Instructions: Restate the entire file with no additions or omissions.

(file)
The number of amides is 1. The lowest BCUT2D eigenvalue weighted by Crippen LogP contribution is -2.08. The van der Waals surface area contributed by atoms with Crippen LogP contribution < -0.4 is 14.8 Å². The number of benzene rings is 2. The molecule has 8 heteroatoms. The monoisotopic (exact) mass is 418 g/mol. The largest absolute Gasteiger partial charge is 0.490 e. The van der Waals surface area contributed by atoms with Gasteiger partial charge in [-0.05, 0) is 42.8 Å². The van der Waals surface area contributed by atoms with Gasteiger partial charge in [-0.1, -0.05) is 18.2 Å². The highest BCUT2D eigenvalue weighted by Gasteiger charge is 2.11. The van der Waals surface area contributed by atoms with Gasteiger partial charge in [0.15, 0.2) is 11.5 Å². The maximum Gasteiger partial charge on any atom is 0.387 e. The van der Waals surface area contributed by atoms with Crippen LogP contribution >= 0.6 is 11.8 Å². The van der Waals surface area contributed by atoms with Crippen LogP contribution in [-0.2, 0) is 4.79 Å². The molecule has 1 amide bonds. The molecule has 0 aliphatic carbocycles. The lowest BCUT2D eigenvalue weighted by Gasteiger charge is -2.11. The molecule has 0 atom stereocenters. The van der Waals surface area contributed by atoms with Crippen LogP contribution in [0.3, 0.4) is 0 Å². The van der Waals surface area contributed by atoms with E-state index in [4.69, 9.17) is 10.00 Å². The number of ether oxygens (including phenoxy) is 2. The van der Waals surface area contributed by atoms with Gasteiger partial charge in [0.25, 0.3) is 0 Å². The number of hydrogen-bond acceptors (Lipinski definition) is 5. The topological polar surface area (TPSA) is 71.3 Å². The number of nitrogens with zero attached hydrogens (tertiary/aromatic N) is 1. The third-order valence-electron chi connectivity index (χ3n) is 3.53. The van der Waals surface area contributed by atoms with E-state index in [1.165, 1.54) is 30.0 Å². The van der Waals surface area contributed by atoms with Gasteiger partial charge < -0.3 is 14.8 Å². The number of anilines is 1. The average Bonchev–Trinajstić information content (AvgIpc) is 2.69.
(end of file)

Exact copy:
The number of amides is 1. The lowest BCUT2D eigenvalue weighted by Crippen LogP contribution is -2.08. The van der Waals surface area contributed by atoms with Crippen LogP contribution < -0.4 is 14.8 Å². The number of benzene rings is 2. The molecule has 8 heteroatoms. The monoisotopic (exact) mass is 418 g/mol. The largest absolute Gasteiger partial charge is 0.490 e. The van der Waals surface area contributed by atoms with Gasteiger partial charge in [-0.05, 0) is 42.8 Å². The van der Waals surface area contributed by atoms with Gasteiger partial charge in [-0.1, -0.05) is 18.2 Å². The highest BCUT2D eigenvalue weighted by Gasteiger charge is 2.11. The van der Waals surface area contributed by atoms with Gasteiger partial charge in [0.15, 0.2) is 11.5 Å². The maximum Gasteiger partial charge on any atom is 0.387 e. The van der Waals surface area contributed by atoms with Crippen LogP contribution >= 0.6 is 11.8 Å². The van der Waals surface area contributed by atoms with Crippen LogP contribution in [-0.2, 0) is 4.79 Å². The molecule has 1 amide bonds. The molecule has 0 aliphatic carbocycles. The lowest BCUT2D eigenvalue weighted by Gasteiger charge is -2.11. The molecule has 0 atom stereocenters. The van der Waals surface area contributed by atoms with Crippen LogP contribution in [0.3, 0.4) is 0 Å². The van der Waals surface area contributed by atoms with E-state index in [4.69, 9.17) is 10.00 Å². The number of ether oxygens (including phenoxy) is 2. The van der Waals surface area contributed by atoms with Gasteiger partial charge in [0.25, 0.3) is 0 Å². The number of hydrogen-bond acceptors (Lipinski definition) is 5. The topological polar surface area (TPSA) is 71.3 Å². The number of nitrogens with zero attached hydrogens (tertiary/aromatic N) is 1. The third-order valence-electron chi connectivity index (χ3n) is 3.53. The van der Waals surface area contributed by atoms with E-state index in [1.165, 1.54) is 30.0 Å². The van der Waals surface area contributed by atoms with Gasteiger partial charge < -0.3 is 14.8 Å². The number of anilines is 1. The average Bonchev–Trinajstić information content (AvgIpc) is 2.69.